Ground-water recharge potential maps support decision-making and policy development in land use, water-resources management, wastewater disposal systems development, and environmental permitting in state, county, and local governments. Recently enacted state law requires that counties and towns with more than 2,000 residents provide protection to areas with excellent recharge potential in comprehensive land use plans. Approximately 14 percent of Kent County and 8 percent of Sussex County have areas with excellent recharge potential.
Water supply in the rapidly developing Lewes and Rehoboth Beach areas of coastal Sussex County in Delaware is provided by more than 80 individual public water wells and hundreds of domestic wells. Significant concerns exist about the future viability of the ground-water resource in light of contamination threats and loss of recharge areas. As part of Delaware's Source Water and Assessment Protection Program, wellhead protection areas (WHPAs) were delineated for the 15 largest public supply wells operated by three public water systems.
This report documents the development of a methodology for mapping ground-water recharge areas in Delaware's Coastal Plain. It is anticipated that the methodology presented herein will evolve as it is applied to other areas in the State and as computerized geographic information systems become more widely available. This report deals with methodology; the recharge area maps generated in the course of the research are available for review at the DGS.
This map was constructed primarily to indicate the possibilities for artificial recharge into both the surficial sediments of Quaternary age (exclusive of soils) and the older, immediately underlying sediments. However it can also be used to determine where natural recharge might be entering the ground most readily in those areas relatively free from impermeable cover.
A quasi three-dimensional model was constructed to simulate the response of the Piney Point and Cheswold aquifers underlying Kent County, Delaware to ground-water withdrawals. The model included the Magothy, Piney Point, Cheswold, and unconfined aquifers, and was calibrated using historical pumpage and water-level data. Model calibration was accomplished through the use of both steady-state and transient-state simulations.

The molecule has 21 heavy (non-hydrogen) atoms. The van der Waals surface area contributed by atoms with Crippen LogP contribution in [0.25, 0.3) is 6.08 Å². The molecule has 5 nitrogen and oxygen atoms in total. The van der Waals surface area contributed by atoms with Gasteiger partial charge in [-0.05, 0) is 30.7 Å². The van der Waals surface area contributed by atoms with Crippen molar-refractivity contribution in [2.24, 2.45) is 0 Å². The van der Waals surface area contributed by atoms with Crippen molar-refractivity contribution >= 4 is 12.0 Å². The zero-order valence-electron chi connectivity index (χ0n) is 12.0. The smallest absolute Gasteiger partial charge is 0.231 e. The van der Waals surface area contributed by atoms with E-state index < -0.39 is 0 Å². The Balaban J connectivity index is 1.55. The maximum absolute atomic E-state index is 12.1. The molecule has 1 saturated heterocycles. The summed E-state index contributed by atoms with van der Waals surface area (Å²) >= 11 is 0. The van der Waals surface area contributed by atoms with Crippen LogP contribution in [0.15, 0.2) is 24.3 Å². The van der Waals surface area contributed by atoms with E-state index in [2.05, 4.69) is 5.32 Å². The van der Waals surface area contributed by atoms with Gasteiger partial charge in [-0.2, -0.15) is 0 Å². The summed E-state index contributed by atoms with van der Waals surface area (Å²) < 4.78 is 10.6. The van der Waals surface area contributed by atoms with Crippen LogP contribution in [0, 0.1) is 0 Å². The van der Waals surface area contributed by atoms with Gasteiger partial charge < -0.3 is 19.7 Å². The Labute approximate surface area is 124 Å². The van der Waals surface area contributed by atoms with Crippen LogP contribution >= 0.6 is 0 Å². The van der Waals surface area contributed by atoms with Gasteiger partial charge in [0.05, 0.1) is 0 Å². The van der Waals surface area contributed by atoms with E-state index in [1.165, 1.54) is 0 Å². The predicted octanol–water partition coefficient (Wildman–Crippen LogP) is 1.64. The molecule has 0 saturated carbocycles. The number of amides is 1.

Water-level records from 13 observation wells in Delaware for the period July, 1966 - December, 1977 provide the bases for the analyses of water-level fluctuations. Water levels in shallow water-table wells generally rise from November to March, when recharge exceeds discharge, and decline during the warm growing season from May through September. Although water-levels in individual wells changed by as much as 11.17 feet during the 11.5 year period studied, the water-table system remained in a state of dynamic equilibrium and exhibited no permanent changes in aquifer storage.
The ground-water recharge potential map of Sussex County, Delaware, is a compilation of 1:24,000-scale maps of the water-transmitting properties of sediments in the interval between land surface and 20 ft below land surface. Water-transmitting properties are a key factor in determining the amount of water that recharges Delawareâs aquifers and the susceptibility of aquifers used as sources of water supply to contamination from near-surface pollutant sources.
The ground-water recharge potential map of Kent County, Delaware, is a compilation of 1:24,000-scale maps of the water-transmitting properties of sediments in the interval between land surface and 20 ft below land surface. Water-transmitting properties are a key factor in determining the amount of water that recharges Delawareâs aquifers and the susceptibility of aquifers used as sources of water supply to contamination from near-surface pollutant sources.
Geology and hydrology of the Smyrna-Clayton area, Delaware. There are 2 sheets in this series.
A thick aquifer of Eocene age underlies the Dover area, Delaware at depths ranging from 250 to 400 feet below the land surface. The aquifer is about 250 feet thick beneath the Dover Air Force Base and is composed of fairly uniform medium to fine glauconitic quartz sand. The static water level in a test well at the base was 18 feet below the land surface, or 5.7 feet above sea level, on April 17, 1957. The yield of the test well was about 300 gpm (gallons per minute), and the specific capacity at the end of a 12-hour pumping period was 8.3 gpm per foot of drawdown.